Ibis Riverside: We stayed in the Ibis Riverside for 2 nights. To get here take the sky train to Kron Thong Buri Station. Exit via exit 4, walk straight ahead, keep on same road till a road crosses it. Cross this road over the bridge, you will see the hotel sign on the left as you come down the stairs. Reception, check in was efficient. Our room was a typical Ibis room, basic but comfortable and with all you could need. We had an in­-room safe, tea/coffee making facilities. The bed was comfortable. The hotel was quiet at night. We slept well. The best thing about the hotel was its pool. It was a big rectangular pool and we were often lucky enough to have it to ourselves. I loved the pool. The other good thing was the hotel was located on the river with lovely river views. There was a little play park for children, too. Breakfast was served by the river. Breakfast was fairly good with a selection of local and western dishes. No bacon, though. We ate dinner by the river one night, too. Food was good. There was a buffet going on which looked great, but we were not hungry enough to have it, so opted for a la carte. Restaurant service was just OK. They do draft chang beer.There are buffets most nights with seafood buffet once a week. I think on Thursdays. The hotel provides a free tuk tuk to the sky train. We did not use it. Easy to get around from here by skytrain. Or if you prefer boat, exit the hotel to the main road and go right then down through the park under the sky train and you can catch a boat to Saphin Taksin to connect to the local express boat. There were two seven elevens and some restaurants near the hotel. We would be happy to stay here again.

large_6588556-Great_pool_Bangkok.jpg
Great Pool at the Ibis.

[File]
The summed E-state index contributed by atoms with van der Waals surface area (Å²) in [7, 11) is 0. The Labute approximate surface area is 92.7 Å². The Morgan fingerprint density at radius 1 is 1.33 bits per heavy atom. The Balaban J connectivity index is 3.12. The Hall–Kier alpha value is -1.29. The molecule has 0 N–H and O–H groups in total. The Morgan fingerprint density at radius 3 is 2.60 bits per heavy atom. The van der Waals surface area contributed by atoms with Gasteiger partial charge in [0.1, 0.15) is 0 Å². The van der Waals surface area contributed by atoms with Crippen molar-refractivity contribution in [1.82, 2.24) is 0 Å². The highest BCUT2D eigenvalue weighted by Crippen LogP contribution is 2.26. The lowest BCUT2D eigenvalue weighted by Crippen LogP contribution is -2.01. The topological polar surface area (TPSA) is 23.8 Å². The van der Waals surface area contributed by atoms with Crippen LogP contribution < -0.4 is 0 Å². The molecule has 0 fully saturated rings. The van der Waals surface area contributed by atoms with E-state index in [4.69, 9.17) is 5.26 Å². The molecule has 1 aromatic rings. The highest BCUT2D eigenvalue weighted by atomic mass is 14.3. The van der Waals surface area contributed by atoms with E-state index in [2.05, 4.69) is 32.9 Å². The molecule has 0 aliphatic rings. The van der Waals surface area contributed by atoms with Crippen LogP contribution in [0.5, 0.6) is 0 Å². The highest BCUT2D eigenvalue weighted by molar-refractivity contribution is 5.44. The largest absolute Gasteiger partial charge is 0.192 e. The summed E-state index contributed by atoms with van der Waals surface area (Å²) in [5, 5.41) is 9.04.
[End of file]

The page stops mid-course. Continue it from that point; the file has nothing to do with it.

Windsor Suites Hotel: To get to this hotel take the sky train to Asok Station. Walk to Sukhumvit Soi 20 and then go right. It's only around 5­10 minutes walk from the station. The hotel has two buildings, we were in the taller of the two towers. Our room was clean and comfortable with a separate living room, big bedroom, big bathroom. We live in Hong Kong and are used to small, the whole place was around the same size as our flat if not slightly bigger. We had a TV in the living room and in the bedroom. There was a fridge/minibar, a room safe, tea/coffee making facilities. Shampoo, shower gel, body lotion were provided in the bathroom. The hotel had a nice-­looking gym which we did not use and a lovely swimming pool which we used all the time. The pool was a reasonable size and was an irregular shape with bits to swim round, Some bits were a bit shallow. There was also a jacuzzi and a kids pool. There was a bar/restaurant by the pool. Breakfast had lots of western options, Japanese options and vegetarian options. Although it was quite extensive, I found the food a little bland at least until I found the chilli sauce. I was surprised at the lack of Thai food except vegetarian. There was a Chinese restaurant in the hotel which we did not try. Directly across from the hotel was a German restaurant called Bei Otto. We had a good meal there. We also had a good meal in a Thai restaurant a bit further up the road ­ green something, maybe green garden. The Bei Otto restaurant also had a delicatessen where we bought lovely bread and wine and snacks. There was a Family Mart and a 7-­eleven nearby. The Asok area has lots of bars and restaurants. Lots of girlie bars, too, which may put some families off, though they are far enough from the hotel to be avoided. The hotel was quiet at night and we slept very well. The bed was lovely and comfy. We did not do much sightseeing this time, but you can get around easily by sky train and use the skytrain to go to the river at Saphan Taksin and take a boat to the royal palace, Wat Po etc. We were very happy in this hotel and will certainly stay here again. Address: 8 Sukhumvit Soi 18­20, Bangkok, 10110, Thailand.